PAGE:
What I want you to do right now is to reassess how you play. Put aside any ideas of volume, speed, gobs of stacked or tumbling notes, fake expressions etc to focus only how your message can be most simply expressed in the sound of you through your instrument.

This is not really about notes, scales, or any easy to annotate theory. This is about how you use your passion to motivate the instrument in your hands (or at the end of your mouse) into expressing the unique you. It is about timing, phrasing, and delivery.

Sinatra looking the way he sounds

Frank Sinatra was one of the greatest singers ever. He didn’t have the greatest set of pipes on him but he did have a superb ability to deliver his songs in a way that is immensely engaging and even better uniquely Sinatra (even after people tried to copy him – and fail). Frank used time like a master. He knew exactly when to hold off a word.

Put aside ideas of what should be and let what is shine through. You may have invested in ideas about how you are a certain set of tropes and be forcing your music into that. Let that go. Those ideas may be right but they may also be very wrong. You can’t know till you start to test.

Best way to test is to use the scientific method and try it several ways to see what happens.

Blow By Blow

I will attempt to provide some advice based on types of instruments. Obviously, I don’t play or engage in all of these instruments so this isn’t a how to play tutorial but more of a how-to express tutorial

Singing: is first as it is the most saleable way to get an audience. Don’t believe me, how many instrumentals climb the charts? Not many at all. The human voice is a thing we are keyed into so you can use or abuse that privilege. Faux singing, as has been so common in the last decade or so, is an atrocity. You know the thing, where people sing in a breathy falsetto whilst trying to sound pained. Ghastly. I was beside a singer half of yesterday who did that in every song. He sounded very unreal. Not cool, fantasy unreal but hard to listen to unreal. If he would relax into his natural voice he’d sound better and get more applause and coins tossed in the case.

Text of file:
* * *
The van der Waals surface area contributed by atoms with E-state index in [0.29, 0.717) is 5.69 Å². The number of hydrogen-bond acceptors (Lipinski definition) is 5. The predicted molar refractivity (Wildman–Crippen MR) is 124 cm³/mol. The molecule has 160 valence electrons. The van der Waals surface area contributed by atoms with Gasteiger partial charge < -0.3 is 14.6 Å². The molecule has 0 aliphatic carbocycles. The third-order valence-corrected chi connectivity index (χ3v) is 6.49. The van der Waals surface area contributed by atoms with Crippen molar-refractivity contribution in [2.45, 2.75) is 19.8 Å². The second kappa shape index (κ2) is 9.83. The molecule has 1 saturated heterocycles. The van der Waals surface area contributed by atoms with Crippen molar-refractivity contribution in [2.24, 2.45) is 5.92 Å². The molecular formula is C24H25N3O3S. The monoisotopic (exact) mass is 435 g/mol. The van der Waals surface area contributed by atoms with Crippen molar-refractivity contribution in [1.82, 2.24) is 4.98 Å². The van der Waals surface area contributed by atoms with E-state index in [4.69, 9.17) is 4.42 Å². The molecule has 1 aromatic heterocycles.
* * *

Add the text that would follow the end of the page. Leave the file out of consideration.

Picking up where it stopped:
Guitar & Keyboards: are the staples of Rock. There is a reason players like Satriani & Malmsteen are successful but they are equally the very reasons they aren’t more successful. Too much and not enough. Both can play a storm but both tend to fail to allow space or to allow their instruments to speak with subtlety. This is something that Eric Clapton & Gary Moore are extremely good at. You can listen to “The Cream of Clapton” and at times wonder why the fuss. The fuss is that Clapton has a level of feel that Satriani & Malmsteen don’t. Why I don’t know but I would guess ego. Play as hard and fast as your style needs but no more, remember that music is shaping space, not filling it. Try picking instead of strumming – worked for that Knopfler dude. No matter what you do never forget that Melody is the reason & rhyme of your playing. Iron Maiden’s “The Trooper” isn’t a poster song for Metal because of the chords, it is the melodic riff all the way.

Bass: is the easy to forget one. Bass underpins everything. Not because it is more important but because it picks up and drives the fundamental. Some bassists specialize in that alone and some become like Mick Karn or Pino Palladino and can take over lead roles. Whatever you do tho, remember that the bass shapes a lot of what a piece feels like so don’t overdo it at all.


Bill Bruford

Drums: are not the lead instrument. Drums are like Bass in that they help frame the piece. A great drummer knows this and instead of hammering away as hard and as fast as they can, helps to drive the phrasing of the piece. Drummers like Bill Bruford, Cozy Powell & Ian Paice sound lyrical when they play solos. Poor drummers sound like a lot of things being hit. Drumming is not a metronome but an expression of the piece through framing the rhythm.